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KDE 4 to Support Apple Dashboard Widgets

ScuttleMonkey posted more than 8 years ago | from the apple-setting-accidental-standards dept.

373

Ryan writes to tell us Applexnet is reporting that Zack Rusin, a lead developer of KDE, has confirmed that KDE 4 will be able to run and display Dashboard widgets similar to Mac OS X 10.4. From the article: "Basically, this means that a layer (similar in some ways to layers in Adobe Photoshop) in the KDE desktop could function the same way that Dashboard does in Mac OS X. Widgets themselves are not inherently difficult to write nor properly interpret, since they are usually just HTML and Javascript (although Cocoa code can be included, the developer's skills permitting). Furthermore, since Konqueror and Safari share very nearly the same rendering engine, KHTML and WebKit, this too will simplify the process."

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who knew (0)

User 956 (568564) | more than 8 years ago | (#14379387)

Who knew that the "write once, run anywhere" promised to us by Java, would be beaten to the punch by an Open Source project?

Re:who knew (0)

Anonymous Coward | more than 8 years ago | (#14379394)

Who knew that the "write once, run anywhere" promised to us by Java, would be beaten to the punch by an Open Source project... ...copying something from Apple.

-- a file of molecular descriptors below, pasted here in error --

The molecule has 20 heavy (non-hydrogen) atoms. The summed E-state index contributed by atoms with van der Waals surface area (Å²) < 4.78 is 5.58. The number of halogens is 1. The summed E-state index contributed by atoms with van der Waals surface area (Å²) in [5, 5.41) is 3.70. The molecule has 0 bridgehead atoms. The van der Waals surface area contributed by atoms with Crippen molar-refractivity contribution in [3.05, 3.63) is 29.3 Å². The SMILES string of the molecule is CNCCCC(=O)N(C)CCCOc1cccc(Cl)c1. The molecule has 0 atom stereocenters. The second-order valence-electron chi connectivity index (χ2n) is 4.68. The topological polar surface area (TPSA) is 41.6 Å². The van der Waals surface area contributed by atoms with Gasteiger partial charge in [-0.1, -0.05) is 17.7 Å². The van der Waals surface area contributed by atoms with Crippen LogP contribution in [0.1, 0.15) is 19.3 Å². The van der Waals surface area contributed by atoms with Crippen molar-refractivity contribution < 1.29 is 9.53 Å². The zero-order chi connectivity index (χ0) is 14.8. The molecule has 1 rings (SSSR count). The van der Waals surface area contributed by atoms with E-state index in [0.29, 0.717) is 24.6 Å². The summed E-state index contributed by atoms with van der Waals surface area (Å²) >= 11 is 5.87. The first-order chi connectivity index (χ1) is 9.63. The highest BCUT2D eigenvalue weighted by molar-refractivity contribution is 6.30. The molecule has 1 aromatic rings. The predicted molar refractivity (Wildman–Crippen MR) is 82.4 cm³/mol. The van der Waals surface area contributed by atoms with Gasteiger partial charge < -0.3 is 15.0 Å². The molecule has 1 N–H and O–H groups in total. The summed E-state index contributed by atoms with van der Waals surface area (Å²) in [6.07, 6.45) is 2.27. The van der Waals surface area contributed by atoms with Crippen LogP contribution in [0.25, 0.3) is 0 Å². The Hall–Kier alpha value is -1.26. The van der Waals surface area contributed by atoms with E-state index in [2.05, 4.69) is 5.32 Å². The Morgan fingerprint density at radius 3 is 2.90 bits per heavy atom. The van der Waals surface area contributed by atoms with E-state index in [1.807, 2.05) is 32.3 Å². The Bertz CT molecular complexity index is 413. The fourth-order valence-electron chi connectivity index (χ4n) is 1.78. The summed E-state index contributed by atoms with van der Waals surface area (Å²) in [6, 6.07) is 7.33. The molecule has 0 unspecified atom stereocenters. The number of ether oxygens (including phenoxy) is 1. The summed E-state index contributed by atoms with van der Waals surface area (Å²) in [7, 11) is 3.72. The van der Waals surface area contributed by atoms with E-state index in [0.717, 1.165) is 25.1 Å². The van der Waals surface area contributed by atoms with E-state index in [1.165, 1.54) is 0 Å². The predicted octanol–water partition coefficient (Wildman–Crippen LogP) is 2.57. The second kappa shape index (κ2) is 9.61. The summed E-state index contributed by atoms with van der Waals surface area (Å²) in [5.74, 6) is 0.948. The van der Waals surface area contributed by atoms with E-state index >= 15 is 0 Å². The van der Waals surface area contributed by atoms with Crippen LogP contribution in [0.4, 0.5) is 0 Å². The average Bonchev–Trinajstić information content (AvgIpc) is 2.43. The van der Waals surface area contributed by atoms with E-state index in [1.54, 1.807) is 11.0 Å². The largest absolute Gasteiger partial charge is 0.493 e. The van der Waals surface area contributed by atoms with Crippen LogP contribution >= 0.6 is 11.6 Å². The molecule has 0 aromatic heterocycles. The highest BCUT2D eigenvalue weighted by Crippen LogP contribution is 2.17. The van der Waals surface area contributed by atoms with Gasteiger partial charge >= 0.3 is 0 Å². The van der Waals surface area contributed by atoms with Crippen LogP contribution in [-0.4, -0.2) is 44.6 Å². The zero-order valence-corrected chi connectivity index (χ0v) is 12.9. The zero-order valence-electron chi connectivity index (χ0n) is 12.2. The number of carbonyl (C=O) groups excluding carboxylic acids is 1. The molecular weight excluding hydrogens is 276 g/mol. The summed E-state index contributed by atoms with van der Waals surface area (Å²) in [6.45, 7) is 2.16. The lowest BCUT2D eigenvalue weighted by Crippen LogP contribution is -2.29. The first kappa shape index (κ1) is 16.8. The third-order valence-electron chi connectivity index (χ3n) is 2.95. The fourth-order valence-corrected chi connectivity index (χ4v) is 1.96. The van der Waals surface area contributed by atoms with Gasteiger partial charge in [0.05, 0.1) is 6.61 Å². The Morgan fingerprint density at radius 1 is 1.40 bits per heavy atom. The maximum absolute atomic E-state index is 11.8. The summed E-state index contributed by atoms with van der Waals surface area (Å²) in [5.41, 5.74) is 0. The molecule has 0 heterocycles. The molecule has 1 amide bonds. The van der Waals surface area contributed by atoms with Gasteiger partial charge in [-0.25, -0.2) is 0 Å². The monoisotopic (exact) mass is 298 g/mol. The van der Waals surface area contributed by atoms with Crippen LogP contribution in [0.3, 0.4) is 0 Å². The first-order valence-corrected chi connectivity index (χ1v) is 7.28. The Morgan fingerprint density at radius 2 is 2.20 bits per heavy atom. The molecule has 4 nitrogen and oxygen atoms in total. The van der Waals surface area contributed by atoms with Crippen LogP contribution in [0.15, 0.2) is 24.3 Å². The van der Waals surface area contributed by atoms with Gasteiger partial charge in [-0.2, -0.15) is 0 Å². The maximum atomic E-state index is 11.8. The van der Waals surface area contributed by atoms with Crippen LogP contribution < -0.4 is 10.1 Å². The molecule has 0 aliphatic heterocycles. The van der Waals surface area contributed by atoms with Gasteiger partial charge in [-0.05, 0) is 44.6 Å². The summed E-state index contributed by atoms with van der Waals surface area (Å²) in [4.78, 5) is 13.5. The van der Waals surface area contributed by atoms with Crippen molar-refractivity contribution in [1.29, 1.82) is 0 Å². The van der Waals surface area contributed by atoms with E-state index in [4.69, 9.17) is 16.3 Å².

Who indeed?

Re:who knew (0)

Anonymous Coward | more than 8 years ago | (#14379472)

HTML widgets were invented by Microsoft.

Re:who knew (4, Insightful)

theAtomicFireball (532233) | more than 8 years ago | (#14379397)

Sure... if you define "anywhere" to mean "anywhere but windows"

Re:who knew (0)

Anonymous Coward | more than 8 years ago | (#14379579)

Anywhere that matters...

--
crm14

Re:who knew (1)

scbysnx (837275) | more than 8 years ago | (#14379725)

the mojority of personal computer users don't matter?

Re:who knew (1)

ZeroZen (136166) | more than 8 years ago | (#14379776)

majority.

but yes i agree. not that write once, run anywhere, is part of the article, but if windows doesn't support these widgets, maybe someone should write software that makes it so...

Good enough for me! (1)

rodoke3 (681504) | more than 8 years ago | (#14379599)

nt

Who knew that open source would be beaten (3, Interesting)

ShatteredDream (636520) | more than 8 years ago | (#14379622)

I hate to break it to you, but Java beat them by a wide margin a long time ago. Java has been able to do the write once, run anywhere since around JDK 1.2. Yes, you still need to do testing on platforms you plan to officially support, but the big difference is that Sun has made incredible strides in making Java that reliable on all officially supported platforms.